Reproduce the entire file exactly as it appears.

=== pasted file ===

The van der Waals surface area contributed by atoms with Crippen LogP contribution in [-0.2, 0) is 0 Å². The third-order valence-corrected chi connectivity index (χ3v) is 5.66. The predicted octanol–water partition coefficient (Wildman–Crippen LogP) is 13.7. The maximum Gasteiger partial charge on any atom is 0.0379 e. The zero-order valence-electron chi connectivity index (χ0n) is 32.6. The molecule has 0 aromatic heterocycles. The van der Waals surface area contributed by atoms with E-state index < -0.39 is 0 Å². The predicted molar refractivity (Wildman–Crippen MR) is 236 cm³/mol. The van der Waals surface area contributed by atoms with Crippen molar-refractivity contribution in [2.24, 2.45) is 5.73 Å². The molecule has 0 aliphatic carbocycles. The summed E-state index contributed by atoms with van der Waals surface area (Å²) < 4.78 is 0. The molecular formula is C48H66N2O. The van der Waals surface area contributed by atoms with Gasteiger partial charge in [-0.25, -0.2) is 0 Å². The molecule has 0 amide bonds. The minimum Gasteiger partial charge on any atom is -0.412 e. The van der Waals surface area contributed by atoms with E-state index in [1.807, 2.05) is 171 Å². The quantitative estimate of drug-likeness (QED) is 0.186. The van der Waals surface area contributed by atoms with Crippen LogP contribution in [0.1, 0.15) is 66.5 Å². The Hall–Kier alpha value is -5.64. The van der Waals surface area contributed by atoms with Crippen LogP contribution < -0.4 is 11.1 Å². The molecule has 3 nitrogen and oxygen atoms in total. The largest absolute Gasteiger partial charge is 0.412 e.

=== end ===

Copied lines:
The van der Waals surface area contributed by atoms with Crippen LogP contribution in [-0.2, 0) is 0 Å². The third-order valence-corrected chi connectivity index (χ3v) is 5.66. The predicted octanol–water partition coefficient (Wildman–Crippen LogP) is 13.7. The maximum Gasteiger partial charge on any atom is 0.0379 e. The zero-order valence-electron chi connectivity index (χ0n) is 32.6. The molecule has 0 aromatic heterocycles. The van der Waals surface area contributed by atoms with E-state index < -0.39 is 0 Å². The predicted molar refractivity (Wildman–Crippen MR) is 236 cm³/mol. The van der Waals surface area contributed by atoms with Crippen molar-refractivity contribution in [2.24, 2.45) is 5.73 Å². The molecule has 0 aliphatic carbocycles. The summed E-state index contributed by atoms with van der Waals surface area (Å²) < 4.78 is 0. The molecular formula is C48H66N2O. The van der Waals surface area contributed by atoms with Gasteiger partial charge in [-0.25, -0.2) is 0 Å². The molecule has 0 amide bonds. The minimum Gasteiger partial charge on any atom is -0.412 e. The van der Waals surface area contributed by atoms with E-state index in [1.807, 2.05) is 171 Å². The quantitative estimate of drug-likeness (QED) is 0.186. The van der Waals surface area contributed by atoms with Crippen LogP contribution in [0.1, 0.15) is 66.5 Å². The Hall–Kier alpha value is -5.64. The van der Waals surface area contributed by atoms with Crippen LogP contribution < -0.4 is 11.1 Å². The molecule has 3 nitrogen and oxygen atoms in total. The largest absolute Gasteiger partial charge is 0.412 e.